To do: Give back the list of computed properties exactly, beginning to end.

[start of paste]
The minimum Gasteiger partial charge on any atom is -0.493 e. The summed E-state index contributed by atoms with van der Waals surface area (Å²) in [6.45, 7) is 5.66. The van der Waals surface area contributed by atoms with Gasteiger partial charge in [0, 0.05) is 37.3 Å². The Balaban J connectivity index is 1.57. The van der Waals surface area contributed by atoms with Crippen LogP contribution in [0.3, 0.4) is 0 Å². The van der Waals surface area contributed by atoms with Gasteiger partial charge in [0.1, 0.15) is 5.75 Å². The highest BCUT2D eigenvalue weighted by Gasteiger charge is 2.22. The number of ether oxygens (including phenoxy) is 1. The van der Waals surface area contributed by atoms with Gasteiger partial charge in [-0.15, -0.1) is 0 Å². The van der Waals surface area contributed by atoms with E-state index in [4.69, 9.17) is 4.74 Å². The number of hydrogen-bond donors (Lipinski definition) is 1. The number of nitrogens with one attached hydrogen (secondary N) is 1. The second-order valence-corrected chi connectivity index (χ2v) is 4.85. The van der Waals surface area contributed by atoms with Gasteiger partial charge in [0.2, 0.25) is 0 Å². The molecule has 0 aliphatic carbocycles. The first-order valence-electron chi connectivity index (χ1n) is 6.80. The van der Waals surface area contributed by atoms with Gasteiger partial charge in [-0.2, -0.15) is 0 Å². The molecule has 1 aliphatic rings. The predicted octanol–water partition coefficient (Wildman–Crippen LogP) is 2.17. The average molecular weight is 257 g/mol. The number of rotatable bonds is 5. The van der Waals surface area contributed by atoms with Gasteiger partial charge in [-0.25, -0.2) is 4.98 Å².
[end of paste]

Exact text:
The minimum Gasteiger partial charge on any atom is -0.493 e. The summed E-state index contributed by atoms with van der Waals surface area (Å²) in [6.45, 7) is 5.66. The van der Waals surface area contributed by atoms with Gasteiger partial charge in [0, 0.05) is 37.3 Å². The Balaban J connectivity index is 1.57. The van der Waals surface area contributed by atoms with Crippen LogP contribution in [0.3, 0.4) is 0 Å². The van der Waals surface area contributed by atoms with Gasteiger partial charge in [0.1, 0.15) is 5.75 Å². The highest BCUT2D eigenvalue weighted by Gasteiger charge is 2.22. The number of ether oxygens (including phenoxy) is 1. The van der Waals surface area contributed by atoms with Gasteiger partial charge in [-0.15, -0.1) is 0 Å². The van der Waals surface area contributed by atoms with E-state index in [4.69, 9.17) is 4.74 Å². The number of hydrogen-bond donors (Lipinski definition) is 1. The number of nitrogens with one attached hydrogen (secondary N) is 1. The second-order valence-corrected chi connectivity index (χ2v) is 4.85. The van der Waals surface area contributed by atoms with Gasteiger partial charge in [0.2, 0.25) is 0 Å². The molecule has 0 aliphatic carbocycles. The first-order valence-electron chi connectivity index (χ1n) is 6.80. The van der Waals surface area contributed by atoms with Gasteiger partial charge in [-0.2, -0.15) is 0 Å². The molecule has 1 aliphatic rings. The predicted octanol–water partition coefficient (Wildman–Crippen LogP) is 2.17. The average molecular weight is 257 g/mol. The number of rotatable bonds is 5. The van der Waals surface area contributed by atoms with Gasteiger partial charge in [-0.25, -0.2) is 4.98 Å².